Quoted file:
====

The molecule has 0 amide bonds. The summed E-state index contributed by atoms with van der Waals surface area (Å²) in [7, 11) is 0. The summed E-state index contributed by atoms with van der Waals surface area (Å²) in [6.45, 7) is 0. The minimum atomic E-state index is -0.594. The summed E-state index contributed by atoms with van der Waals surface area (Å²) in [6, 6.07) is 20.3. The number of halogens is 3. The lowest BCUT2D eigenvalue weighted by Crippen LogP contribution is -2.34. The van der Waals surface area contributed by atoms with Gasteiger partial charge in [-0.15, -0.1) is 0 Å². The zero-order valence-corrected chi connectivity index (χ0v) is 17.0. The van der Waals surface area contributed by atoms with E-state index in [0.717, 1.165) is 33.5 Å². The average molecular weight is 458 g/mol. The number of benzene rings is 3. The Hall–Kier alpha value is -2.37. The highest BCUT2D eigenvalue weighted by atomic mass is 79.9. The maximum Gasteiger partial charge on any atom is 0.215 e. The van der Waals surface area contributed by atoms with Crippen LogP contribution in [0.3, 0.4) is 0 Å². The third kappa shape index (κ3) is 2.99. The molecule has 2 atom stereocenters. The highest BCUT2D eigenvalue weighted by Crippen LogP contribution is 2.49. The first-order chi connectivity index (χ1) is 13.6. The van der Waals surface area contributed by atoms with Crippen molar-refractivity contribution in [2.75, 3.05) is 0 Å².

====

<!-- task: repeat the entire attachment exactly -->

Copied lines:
The molecule has 0 amide bonds. The summed E-state index contributed by atoms with van der Waals surface area (Å²) in [7, 11) is 0. The summed E-state index contributed by atoms with van der Waals surface area (Å²) in [6.45, 7) is 0. The minimum atomic E-state index is -0.594. The summed E-state index contributed by atoms with van der Waals surface area (Å²) in [6, 6.07) is 20.3. The number of halogens is 3. The lowest BCUT2D eigenvalue weighted by Crippen LogP contribution is -2.34. The van der Waals surface area contributed by atoms with Gasteiger partial charge in [-0.15, -0.1) is 0 Å². The zero-order valence-corrected chi connectivity index (χ0v) is 17.0. The van der Waals surface area contributed by atoms with E-state index in [0.717, 1.165) is 33.5 Å². The average molecular weight is 458 g/mol. The number of benzene rings is 3. The Hall–Kier alpha value is -2.37. The highest BCUT2D eigenvalue weighted by atomic mass is 79.9. The maximum Gasteiger partial charge on any atom is 0.215 e. The van der Waals surface area contributed by atoms with Crippen LogP contribution in [0.3, 0.4) is 0 Å². The third kappa shape index (κ3) is 2.99. The molecule has 2 atom stereocenters. The highest BCUT2D eigenvalue weighted by Crippen LogP contribution is 2.49. The first-order chi connectivity index (χ1) is 13.6. The van der Waals surface area contributed by atoms with Crippen molar-refractivity contribution in [2.75, 3.05) is 0 Å².